A new research report from Safe Kids Worldwide finds that while many parents know to…
A new research report from Safe Kids Worldwide finds that while many parents know to “store” their medicine in a safe location, they are not considering the many places in the home where they “keep” medicine.
Unknowingly, this disconnect creates opportunities for young children to access potentially harmful medicine.
While education efforts are indeed having a positive impact – the number of ER visits for children under the age of 6 who got into medicine decreased by 32 percent, and the number of calls to Poison Control Centers decreased by 20 percent – too many children still get into medicine.
Every day 142 children under age 6 are being seen at emergency rooms after getting into medicine. That’s one child every ten minutes.
Here Are Some Quick Tips for Parents:
- Keep medicine and vitamins out of children’s reach and sight, even medicine you take every day. Think about places you store medicine you don’t use regularly, as well as places you keep medicine that you use more often. Children often find medicine kept in purses or on counters and nightstands, so it is important to put medicine in cabinets at or above counter height, even if you need to take another dose in a few hours. Keep all bags or briefcases on high shelves or hang them on hooks where your child can’t reach them.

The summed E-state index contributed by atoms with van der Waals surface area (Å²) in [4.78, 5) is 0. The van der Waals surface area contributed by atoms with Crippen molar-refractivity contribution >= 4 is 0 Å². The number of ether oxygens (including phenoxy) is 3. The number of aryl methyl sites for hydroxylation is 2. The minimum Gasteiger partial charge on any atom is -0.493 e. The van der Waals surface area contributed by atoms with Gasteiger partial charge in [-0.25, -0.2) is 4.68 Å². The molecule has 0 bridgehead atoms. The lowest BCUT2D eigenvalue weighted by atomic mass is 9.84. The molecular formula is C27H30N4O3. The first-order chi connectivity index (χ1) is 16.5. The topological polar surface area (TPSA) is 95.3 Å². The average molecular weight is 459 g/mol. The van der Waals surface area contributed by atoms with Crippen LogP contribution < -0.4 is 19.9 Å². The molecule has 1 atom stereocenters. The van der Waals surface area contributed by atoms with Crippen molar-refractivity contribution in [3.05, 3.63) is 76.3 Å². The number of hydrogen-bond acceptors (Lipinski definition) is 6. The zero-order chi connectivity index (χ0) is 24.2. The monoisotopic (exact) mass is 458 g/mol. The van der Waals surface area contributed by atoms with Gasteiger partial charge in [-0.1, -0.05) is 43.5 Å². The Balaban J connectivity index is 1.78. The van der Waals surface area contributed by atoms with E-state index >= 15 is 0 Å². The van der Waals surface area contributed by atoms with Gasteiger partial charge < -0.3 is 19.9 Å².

- Add medicine safety to your initial child-proofing checklist. As you create a safer home environment for your child to grow and explore, it’s important to add medicine safety to your list along with installing safety gates and cabinet locks, anchoring furniture, mounting TVs, and putting poisonous products up and away. As your child learns new skills and becomes more mobile, anticipate that you may need to change where you keep medicine to avoid alarming surprises.
- Save the Poison Help number in your phone and post it visibly at home: 1-800-222-1222. Specialists at poison control centers provide free, confidential, expert medical advice 24 hours a day. They can answer questions about how to give or take medicine and help with poison emergencies.
- Share medicine safety information with family and friends. Teach other caregivers such as family members, babysitters and friends about medicine safety and make sure they know the Poison Help number.
Safe Kids Worldwide is a nonprofit organization working to protect kids on the road, at home and at play. Find out more at www.safekids.org.